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Things to consider before you transfer your home loan

If you are looking at changing your home loan lender, here are few important pointers to help you take the right decision.

, ET Online|
Jul 11, 2018, 03.19 PM IST
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After moving to the MCLR system, there is always the risk of any upward movement of interest rates before you reach the reset period.
An increasing number of borrowers are switching their home loans to more cost effective lenders. The Economic Times today reported that home loan poaching by lenders (i.e., home loan transfer by borrowers) has increased 20 per cent of all mortgages sanctioned.

Switching, balance transfer or simply transfer refers to a loan being taken over by another lender by paying off the old lender in full, after which the borrower will start paying the equated monthly instalments (EMIs) to the new lender.

People usually switch lenders to get better interest rates on their loans and get the benefit of lower or no prepayment penalties and processing fees and other goodies.

Why borrowers switch
Servicing a loan, especially if it is a home loan, at a higher interest rate than what is offered by other lenders is not a sound financial decision. Switching to a lender that is offering a lower interest rate makes sense especially if you have a longer tenure left to repay as you will make substantial savings on the interest outgo. The actual savings will, however, depend on the amount of loan outstanding, difference between the interest rates, tenure remaining and the cost involved in switching.

Interest rate regime
All bank loans, including home loans, taken after April 1, 2016, are now linked to the bank's marginal cost of funds based lending rate (MCLR). Earlier, they were linked to the bank's base rate. In addition to banks, one may consider taking home loans from non-banking finance institutions (NBFCs) or housing finance companies (HFCs). Both, however, do not have the concept of MCLR and, thus, may set their own rates based on competition and their cost of funds.

After the RBI's hike in repo rate in June,2018 and with cost of funds of banks going up, most bank's MCLR are rising. Bank of Baroda, Andhra bank, Syndicate bank amongst others have already raised their MCLR. The country's largest bank State Bank of India (SBI) had hiked its MCLR by 0.10% across all tenures with effect from June 1, 2018

If you are looking at changing your lender, here are few pointers to help you take the right decision.

I. Borrowers on MCLR linked home loan
If your bank is offering a high home loan interest rate (MCLR plus spread) then look for refinancing. Get the home loan refinanced from a bank offering a lower interest rate. Anyway, the existing bank is not allowed to charge foreclosure or full repayment charges. However, you may have to pay processing fees with the new lender (which is usually 1 percent of the loan). Other charges may include lawyer's fees, mortgage charges, etc. which you may have to incur while switching. Remember, the new bank may ask you to buy a home loan insurance cover plan, which is not mandatory. Get the loan insured through a pure term plan instead, in addition to any insurance that you already have.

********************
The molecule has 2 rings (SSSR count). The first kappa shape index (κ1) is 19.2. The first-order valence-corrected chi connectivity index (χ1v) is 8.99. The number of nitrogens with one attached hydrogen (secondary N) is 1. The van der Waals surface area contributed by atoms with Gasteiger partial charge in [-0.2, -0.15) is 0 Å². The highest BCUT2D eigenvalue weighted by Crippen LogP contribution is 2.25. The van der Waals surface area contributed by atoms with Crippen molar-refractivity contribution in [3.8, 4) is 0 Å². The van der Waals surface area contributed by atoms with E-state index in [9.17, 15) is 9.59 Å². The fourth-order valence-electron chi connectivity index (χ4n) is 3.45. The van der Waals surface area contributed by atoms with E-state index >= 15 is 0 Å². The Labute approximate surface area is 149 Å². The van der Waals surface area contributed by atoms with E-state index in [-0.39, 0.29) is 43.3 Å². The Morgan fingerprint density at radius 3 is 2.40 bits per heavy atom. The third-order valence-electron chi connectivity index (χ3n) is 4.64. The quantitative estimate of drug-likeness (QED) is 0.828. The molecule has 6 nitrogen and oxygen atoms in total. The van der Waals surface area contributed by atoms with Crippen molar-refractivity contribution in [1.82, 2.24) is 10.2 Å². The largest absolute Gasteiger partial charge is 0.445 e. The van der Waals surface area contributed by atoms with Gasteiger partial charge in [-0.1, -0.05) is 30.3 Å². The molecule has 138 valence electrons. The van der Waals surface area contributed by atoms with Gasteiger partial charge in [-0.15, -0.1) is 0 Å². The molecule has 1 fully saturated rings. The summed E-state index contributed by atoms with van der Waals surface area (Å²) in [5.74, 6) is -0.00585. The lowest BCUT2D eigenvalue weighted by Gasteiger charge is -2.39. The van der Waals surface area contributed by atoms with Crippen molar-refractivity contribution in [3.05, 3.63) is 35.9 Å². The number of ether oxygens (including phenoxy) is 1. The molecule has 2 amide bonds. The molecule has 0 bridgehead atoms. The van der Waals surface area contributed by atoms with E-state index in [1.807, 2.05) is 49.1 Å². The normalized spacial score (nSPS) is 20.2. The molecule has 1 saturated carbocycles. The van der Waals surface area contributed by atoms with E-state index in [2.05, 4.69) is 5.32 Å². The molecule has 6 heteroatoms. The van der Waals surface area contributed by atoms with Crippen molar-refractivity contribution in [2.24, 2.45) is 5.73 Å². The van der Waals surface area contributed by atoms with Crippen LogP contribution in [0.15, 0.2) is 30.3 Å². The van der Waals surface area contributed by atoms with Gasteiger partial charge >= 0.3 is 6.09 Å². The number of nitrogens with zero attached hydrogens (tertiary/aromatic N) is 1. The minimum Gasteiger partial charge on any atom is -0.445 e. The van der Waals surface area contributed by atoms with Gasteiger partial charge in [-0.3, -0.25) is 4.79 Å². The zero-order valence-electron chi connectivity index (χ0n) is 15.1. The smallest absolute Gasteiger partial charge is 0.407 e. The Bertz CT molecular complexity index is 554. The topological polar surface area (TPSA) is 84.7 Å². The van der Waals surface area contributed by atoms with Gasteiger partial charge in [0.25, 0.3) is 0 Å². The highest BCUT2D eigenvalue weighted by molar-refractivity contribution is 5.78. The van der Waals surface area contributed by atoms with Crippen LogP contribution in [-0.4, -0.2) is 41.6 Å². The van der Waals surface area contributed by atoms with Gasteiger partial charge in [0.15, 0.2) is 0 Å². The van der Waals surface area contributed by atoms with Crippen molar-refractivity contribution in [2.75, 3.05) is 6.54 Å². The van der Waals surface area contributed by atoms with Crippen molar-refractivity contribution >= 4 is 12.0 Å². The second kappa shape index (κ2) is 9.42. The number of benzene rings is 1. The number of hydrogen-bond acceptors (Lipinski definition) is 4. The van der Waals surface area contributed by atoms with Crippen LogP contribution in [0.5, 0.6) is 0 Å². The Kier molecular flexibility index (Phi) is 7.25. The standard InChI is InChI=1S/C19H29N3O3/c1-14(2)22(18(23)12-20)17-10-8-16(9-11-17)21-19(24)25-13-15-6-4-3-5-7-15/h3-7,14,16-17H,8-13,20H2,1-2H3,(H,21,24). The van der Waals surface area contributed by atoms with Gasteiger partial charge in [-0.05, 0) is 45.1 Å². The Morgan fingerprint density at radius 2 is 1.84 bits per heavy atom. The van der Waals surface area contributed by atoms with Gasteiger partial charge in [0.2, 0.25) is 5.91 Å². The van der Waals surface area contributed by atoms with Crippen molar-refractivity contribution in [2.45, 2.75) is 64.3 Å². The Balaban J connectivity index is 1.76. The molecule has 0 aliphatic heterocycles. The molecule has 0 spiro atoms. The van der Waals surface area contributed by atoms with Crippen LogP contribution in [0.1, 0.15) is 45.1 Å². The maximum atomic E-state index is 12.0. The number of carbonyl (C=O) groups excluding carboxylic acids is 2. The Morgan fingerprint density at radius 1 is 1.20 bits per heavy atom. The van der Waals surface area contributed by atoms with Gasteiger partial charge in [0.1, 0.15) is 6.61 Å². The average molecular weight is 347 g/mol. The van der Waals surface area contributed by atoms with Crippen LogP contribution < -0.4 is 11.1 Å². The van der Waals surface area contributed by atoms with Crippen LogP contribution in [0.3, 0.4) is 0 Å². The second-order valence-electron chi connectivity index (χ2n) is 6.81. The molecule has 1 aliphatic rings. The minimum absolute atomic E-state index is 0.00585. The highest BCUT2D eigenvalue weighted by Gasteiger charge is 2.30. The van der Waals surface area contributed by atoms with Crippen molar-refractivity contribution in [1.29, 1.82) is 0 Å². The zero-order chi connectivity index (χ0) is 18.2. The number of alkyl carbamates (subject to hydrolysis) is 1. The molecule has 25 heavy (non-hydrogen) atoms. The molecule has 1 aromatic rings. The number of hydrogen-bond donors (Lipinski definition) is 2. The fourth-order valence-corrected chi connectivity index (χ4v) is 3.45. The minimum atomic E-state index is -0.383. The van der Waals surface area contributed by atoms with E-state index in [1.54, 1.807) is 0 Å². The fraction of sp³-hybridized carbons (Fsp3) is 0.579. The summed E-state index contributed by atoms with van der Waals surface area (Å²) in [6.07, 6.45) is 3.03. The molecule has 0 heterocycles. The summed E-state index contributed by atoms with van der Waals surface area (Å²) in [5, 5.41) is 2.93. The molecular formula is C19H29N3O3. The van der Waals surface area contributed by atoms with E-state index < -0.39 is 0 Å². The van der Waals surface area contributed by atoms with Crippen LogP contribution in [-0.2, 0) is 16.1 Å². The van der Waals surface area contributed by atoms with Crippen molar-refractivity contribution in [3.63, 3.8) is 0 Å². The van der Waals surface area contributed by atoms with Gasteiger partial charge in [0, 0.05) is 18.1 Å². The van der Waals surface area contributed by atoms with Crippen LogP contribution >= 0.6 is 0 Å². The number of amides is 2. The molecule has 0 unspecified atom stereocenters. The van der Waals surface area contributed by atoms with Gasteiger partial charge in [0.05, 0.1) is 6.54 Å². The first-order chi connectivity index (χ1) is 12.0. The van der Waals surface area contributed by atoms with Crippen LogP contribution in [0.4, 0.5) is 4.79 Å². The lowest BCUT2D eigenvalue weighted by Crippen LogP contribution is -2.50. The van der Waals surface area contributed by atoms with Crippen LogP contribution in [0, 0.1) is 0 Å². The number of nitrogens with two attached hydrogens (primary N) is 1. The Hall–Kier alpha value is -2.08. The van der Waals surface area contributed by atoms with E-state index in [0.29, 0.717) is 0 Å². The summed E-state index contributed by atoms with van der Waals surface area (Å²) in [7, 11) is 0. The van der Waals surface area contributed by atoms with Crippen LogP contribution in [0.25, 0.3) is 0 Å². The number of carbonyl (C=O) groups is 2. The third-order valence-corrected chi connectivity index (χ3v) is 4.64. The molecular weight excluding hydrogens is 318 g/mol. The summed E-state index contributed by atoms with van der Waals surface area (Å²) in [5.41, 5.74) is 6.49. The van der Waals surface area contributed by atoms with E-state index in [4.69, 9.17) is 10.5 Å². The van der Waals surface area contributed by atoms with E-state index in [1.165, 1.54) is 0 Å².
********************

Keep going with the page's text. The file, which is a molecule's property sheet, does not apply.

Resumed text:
When to transfer: For the new home loan borrower who has taken a loan after April 1, 2016, (when MCLR lending system started), the banks reset the interest rate after 12 months. So, if someone has taken home loan from a bank, say in May of 2018, the next re-set date will be in May of 2019. Once the reset date arrives, evaluate the decision to make a transfer or not.

II. Borrowers on base rate
The base rate borrowers have two options - switch to an MCLR loan with the same bank or transfer, i.e., get the loan refinanced from another bank on MCLR mode. One may also continue the loan on base rate, especially if the loan term is nearing the end. If the differential between base rate at which old borrowers are servicing their loan and the current MCLR is wide, it's better to switch to MCLR of the same bank or another bank offering lower rates.

When to transfer: Base rate borrowers can switch to the same bank's MCLR anytime by paying a certain fee and signing a single page document. Even if they want to switch to another lender, it can be done without any waiting period.

After moving to the MCLR system, there is always the risk of any upward movement of interest rates before you reach the reset period. If the Reserve Bank of India (RBI) raises repo rates, MCLR, too, will move up as is being seen in current times. In a falling interest rate scenario, putting MCLR re-set date as quarterly or half-yearly could be a better option, provided the bank agrees. But when the interest rate cycle turns, the borrower will be at a disadvantage.

In addition to choosing the lowest home loan interest rate and keeping an eye on the reset period, ensure that the agreement allows prepayment, foreclosure and switching to another lender with no penalties. Also, evaluate the decision based on the quantum of loan sanctioned (vis-a-vis another lender), documentation formalities and the estimated time for actual disbursement to happen.

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